Ira Wagner

Lobbies played an important role in the transition of residential living for upper class New Yorkers from individual housing to apartments, beginning in the last quarter of the 19th century. In Luxury Apartment Houses of Manhattan: An Illustrated History, the author, Andrew Alpern, states that developers encouraged the signing of leases by the lavishness of the accommodations. Writing about The Osbourne, one of New York’s early grand apartment buildings located on West 57th Street near Carnegie Hall, he states that “the greatest extravagance was reserved for the lobby.” He goes on to describe some of the embellishments for that grand space – the floor laid with large slabs of vari-colored Italian marbles and set with panelled sections done in small mosaic tiles, walls with marble wainscoting, carved plaques, and a classically inspired cap frieze, and upper walls encrusted with della Robbia-esque multicolored rondels. A lobby such as the Osborne delivered a clear message that here was a place where wealthy people lived and gathered.

The lobbies that I photograph are not in the grand buildings described in architectural history. Many of these buildings were built after 1950 and were designed to appeal to a growing middle-class anxious for more space and modern conveniences than were available in older, more crowded areas of Manhattan, the Bronx and Brooklyn. In an earlier period of residential development, lobbies were designed to reflect the wealth and prestige of their residents. Were the architects, artists and decorators of the newer spaces I photograph intending a message in their designs as well?

Surprising is the degree to which these spaces appear not to have changed since they were built. Furniture, materials, paint colors, and decoration all seem to be frozen in time, yet well maintained. What is unclear is whether the residents enjoy the current space or lack the interest to think about changing or modernizing it. Most people that passed by while I was photographing these spaces shrugged and wondered why anyone would bother. Others looked at the artwork on the walls as if seeing it for the first time.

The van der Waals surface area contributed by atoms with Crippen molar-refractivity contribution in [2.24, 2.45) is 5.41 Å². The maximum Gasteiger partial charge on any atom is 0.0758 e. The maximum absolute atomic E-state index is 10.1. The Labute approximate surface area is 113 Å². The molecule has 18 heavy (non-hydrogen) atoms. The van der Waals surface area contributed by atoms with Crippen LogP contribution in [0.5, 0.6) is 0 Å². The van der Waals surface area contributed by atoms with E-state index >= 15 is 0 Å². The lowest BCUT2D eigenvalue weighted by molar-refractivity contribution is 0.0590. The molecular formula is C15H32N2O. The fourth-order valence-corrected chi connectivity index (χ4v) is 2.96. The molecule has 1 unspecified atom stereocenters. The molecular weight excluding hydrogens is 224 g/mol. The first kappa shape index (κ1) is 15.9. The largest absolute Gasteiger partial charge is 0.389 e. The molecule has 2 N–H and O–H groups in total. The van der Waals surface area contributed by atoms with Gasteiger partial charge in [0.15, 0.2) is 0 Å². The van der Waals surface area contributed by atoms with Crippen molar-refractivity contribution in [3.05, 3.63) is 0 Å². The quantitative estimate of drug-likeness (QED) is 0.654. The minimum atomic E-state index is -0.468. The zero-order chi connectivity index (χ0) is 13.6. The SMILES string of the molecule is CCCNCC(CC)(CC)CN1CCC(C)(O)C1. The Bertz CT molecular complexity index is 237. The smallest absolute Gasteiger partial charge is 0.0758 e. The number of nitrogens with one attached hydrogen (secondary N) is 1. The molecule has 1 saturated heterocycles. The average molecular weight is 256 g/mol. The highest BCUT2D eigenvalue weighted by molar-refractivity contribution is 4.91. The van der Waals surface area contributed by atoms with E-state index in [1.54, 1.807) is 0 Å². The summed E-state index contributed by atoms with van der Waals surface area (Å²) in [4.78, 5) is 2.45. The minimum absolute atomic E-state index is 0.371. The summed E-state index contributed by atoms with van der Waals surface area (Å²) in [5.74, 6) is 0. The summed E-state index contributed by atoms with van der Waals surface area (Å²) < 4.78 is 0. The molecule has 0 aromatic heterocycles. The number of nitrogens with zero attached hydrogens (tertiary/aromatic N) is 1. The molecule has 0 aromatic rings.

What led me to seek out these places? I started this series by going back to the neighborhood I grew up in; my family was one of the original residents in one of these buildings. However, by the time I was a young adult, everyone I knew had moved away. Without any other connection, I found that the lobbies were one of the few spots that remained unchanged. As a result, they provide a connection to a particular way of growing up. After rediscovering these spaces, I was compelled to find more examples with their unique, perhaps bizarre ornamentation.

I think about the reaction of a viewer unfamiliar with these places. Is there a message of aspiration in the perhaps ultimately unsuccessful effort to decorate or add a touch of class to what is otherwise banal architecture? Do these spaces welcome, comfort or repel? Perhaps they have been left as they were because, in fact, no one really notices.

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